"Granted that you can't invent 100 distinctly different ways of describing 2" nails, to rank in Google, you need to write some short "tips" about the history of nails, some good ways to organize nails to keep them separated from the bolts, pros and cons of using a hammer versus a nail gun, etc."
But I thought Google said build your site for surfers not for search engine. you know as well as I do that this nail history stuff does not belong there...
I need to buy nails am I going to read about the history of nails? and if also need some pins..hey what the heck lets read some pins history....I guess the conversion rate will be high...
Now seriously, my point is that there are times where duplicate content can't be avoided. So search engine will need to figure out how they can solve it without eliminating entire industries.
Liane, that's an just an absurd comparison. efv was referring to Google's right to do things with it's own business not its right to play god with the language.
This is so weak that I'm not really going to take you seriously any more. It appears to be a petty group dynamic at work here. It's been amusing to expose you. :)
Natural language is too slippery to resolve along lines of logic but it shouldn't resolve so blatantly along emotional lines. I suspect you won't grasp or admit what I'm saying here.
i'm seeing all of our pages back in the main index doing a site: anyone else seeing this that was affected by the supplemental problem?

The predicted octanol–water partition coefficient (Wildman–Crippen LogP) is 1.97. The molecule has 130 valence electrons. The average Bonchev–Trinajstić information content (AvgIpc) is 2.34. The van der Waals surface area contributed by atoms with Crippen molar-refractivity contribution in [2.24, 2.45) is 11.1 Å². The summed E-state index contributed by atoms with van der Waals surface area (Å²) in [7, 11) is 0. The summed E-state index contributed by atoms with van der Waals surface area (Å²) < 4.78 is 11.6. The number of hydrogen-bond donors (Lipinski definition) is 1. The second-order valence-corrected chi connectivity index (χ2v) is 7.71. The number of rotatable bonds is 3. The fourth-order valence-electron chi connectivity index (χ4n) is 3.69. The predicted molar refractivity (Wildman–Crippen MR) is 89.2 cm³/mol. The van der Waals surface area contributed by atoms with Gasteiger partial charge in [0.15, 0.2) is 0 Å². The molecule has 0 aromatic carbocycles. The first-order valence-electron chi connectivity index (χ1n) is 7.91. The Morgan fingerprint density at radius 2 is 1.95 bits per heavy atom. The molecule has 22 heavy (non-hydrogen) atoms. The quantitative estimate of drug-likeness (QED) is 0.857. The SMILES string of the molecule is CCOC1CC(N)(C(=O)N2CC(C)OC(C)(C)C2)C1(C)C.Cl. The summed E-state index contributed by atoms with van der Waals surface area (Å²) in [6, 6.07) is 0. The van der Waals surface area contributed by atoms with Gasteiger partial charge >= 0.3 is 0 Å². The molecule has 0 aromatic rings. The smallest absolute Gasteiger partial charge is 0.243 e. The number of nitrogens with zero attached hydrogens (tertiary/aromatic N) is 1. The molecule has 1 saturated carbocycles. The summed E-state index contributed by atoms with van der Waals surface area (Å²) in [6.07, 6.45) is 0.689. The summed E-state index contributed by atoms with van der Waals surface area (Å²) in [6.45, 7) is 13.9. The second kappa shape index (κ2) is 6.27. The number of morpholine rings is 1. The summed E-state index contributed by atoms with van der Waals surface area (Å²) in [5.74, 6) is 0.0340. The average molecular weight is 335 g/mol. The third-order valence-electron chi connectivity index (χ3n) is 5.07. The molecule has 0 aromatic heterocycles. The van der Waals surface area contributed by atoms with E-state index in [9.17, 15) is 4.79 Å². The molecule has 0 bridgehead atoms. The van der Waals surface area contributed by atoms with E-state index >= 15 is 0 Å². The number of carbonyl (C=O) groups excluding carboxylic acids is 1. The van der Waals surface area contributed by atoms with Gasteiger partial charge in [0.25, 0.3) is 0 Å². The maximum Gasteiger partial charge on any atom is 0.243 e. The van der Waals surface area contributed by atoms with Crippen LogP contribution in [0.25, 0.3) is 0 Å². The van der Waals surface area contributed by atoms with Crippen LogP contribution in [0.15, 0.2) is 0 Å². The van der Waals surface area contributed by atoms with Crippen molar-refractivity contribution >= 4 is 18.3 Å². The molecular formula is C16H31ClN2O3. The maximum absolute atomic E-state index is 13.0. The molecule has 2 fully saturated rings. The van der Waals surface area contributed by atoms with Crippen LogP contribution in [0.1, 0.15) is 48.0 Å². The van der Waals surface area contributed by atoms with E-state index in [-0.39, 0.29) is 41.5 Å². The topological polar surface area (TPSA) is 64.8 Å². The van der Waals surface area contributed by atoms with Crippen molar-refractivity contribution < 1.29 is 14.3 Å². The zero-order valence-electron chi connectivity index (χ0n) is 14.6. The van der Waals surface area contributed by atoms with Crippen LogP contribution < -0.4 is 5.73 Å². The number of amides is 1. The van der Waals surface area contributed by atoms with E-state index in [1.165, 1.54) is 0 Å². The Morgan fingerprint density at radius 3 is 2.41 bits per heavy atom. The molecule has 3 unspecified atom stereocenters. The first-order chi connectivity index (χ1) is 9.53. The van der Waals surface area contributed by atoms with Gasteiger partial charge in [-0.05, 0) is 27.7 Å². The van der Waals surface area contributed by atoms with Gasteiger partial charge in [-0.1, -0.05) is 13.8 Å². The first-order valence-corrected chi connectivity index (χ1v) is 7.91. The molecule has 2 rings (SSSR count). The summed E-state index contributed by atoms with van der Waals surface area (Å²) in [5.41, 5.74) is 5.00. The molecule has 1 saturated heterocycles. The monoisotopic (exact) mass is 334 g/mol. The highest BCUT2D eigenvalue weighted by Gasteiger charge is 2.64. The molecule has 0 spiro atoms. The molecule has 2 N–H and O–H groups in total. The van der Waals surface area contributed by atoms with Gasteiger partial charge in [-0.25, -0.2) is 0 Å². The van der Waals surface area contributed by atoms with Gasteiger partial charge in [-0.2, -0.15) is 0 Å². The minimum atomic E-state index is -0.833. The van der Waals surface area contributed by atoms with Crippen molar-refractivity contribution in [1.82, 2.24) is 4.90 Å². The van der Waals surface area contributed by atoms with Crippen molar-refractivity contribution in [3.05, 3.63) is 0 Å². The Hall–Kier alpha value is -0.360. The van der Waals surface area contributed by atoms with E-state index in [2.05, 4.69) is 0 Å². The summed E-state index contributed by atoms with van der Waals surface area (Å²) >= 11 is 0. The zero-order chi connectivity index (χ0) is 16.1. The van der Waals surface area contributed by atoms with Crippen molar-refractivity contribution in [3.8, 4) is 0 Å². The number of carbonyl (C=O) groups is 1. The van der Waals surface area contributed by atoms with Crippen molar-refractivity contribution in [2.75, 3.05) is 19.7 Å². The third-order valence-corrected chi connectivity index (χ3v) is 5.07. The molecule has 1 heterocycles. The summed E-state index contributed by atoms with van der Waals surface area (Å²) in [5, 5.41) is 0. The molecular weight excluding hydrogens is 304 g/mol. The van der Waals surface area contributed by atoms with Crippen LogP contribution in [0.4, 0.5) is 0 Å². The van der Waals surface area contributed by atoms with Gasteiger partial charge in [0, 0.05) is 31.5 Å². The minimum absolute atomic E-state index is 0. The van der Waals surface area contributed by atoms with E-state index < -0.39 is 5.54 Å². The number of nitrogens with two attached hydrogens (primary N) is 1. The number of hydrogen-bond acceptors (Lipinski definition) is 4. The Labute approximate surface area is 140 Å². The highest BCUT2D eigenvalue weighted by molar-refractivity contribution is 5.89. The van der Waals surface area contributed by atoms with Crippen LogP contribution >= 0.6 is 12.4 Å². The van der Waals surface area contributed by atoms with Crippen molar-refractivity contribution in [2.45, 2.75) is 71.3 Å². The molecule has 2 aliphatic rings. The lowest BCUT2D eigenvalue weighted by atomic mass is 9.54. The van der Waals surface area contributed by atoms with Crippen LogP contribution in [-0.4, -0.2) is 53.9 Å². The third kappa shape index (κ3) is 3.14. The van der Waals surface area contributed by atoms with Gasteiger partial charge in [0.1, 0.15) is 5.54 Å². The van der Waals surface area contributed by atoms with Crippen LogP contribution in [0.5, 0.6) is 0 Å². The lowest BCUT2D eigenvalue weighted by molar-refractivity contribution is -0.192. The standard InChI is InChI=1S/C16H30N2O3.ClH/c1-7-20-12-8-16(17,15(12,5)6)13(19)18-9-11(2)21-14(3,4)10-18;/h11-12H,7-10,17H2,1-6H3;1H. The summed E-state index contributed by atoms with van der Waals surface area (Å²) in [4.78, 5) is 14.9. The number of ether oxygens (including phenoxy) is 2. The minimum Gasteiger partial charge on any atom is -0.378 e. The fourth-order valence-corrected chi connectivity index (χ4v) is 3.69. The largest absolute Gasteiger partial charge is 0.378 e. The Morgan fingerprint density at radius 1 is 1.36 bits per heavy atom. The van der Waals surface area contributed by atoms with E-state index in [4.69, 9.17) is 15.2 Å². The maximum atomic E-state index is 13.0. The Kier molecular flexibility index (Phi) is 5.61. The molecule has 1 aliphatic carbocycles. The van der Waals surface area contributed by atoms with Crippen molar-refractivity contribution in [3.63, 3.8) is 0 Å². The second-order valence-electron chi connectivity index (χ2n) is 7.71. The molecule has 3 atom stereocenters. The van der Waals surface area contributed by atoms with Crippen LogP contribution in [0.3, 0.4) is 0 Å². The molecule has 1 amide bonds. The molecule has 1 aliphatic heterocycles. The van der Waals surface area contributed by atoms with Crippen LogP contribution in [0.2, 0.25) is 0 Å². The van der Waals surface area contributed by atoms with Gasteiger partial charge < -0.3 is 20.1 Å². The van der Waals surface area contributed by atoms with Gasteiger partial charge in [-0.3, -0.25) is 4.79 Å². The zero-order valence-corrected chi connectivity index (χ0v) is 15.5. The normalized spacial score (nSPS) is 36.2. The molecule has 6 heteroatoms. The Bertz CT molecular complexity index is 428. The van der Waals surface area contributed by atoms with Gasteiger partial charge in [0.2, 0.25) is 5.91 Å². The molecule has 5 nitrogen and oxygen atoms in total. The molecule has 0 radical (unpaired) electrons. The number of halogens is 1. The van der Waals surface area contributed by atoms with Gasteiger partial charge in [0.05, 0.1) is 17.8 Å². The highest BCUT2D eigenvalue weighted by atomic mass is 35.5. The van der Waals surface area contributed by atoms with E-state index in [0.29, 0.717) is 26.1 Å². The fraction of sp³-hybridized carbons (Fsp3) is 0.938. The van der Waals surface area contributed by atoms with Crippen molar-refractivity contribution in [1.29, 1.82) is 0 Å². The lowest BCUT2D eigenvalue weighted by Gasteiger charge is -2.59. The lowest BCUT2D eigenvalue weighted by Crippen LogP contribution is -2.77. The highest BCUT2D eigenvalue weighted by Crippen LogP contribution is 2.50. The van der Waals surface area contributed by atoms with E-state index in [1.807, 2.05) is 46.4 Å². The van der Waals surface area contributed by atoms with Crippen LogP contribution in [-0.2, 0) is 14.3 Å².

What is the IP of the data center in which you are seeing this?
On that data center, I still see supplementals for the sites I am watching.
i'm seeing supplementals for our site on 220.127.116.11
It seems that Google has decided that in case of doubt (duplicate or not) it is better to show the original content first.
Original can be relatively easy deduced e.g. by the date of the file creation and site signature required for the sitemaps.
Look at the Supplemental club- Big Daddy coming thread that is growing in parallel with this.
Many directories now have just one main page at the top.
It has sense for the searches.
The widget directory is goods to compare widgets and to search for widgets.
However if the searcher looks for the specific sort of the widgets it's probably better to show him first the widget producer, i.e. first hand info, and not the directory widget page
|I need to buy nails am I going to read about the history of nails? and if also need some pins..hey what the heck lets read some pins history....I guess the conversion rate will be high... |
A site that sells nails doesn't have to write content about the history of nails; all it needs to do is include some original sell copy.
The argument that a duplicate-content filter will "eliminate whole industries" simply isn't true. Businesses have choices: They can pursue organic search traffic by investing in product copy, they can buy advertising (as businesses do in the offline world), they can create affiliate programs, and so on. They just can't expect search engines to waste users' time with their borrowed boilerplate clutter.
not sure if this statement is completely true because on the site i am watching we have at least 200 pages that have completely unique content on them, whereas the other pages are product pages (the other 10,000 or whatever). So what you guys are saying is for those 200 totally unique pages what would I have to do to get them included in this new update?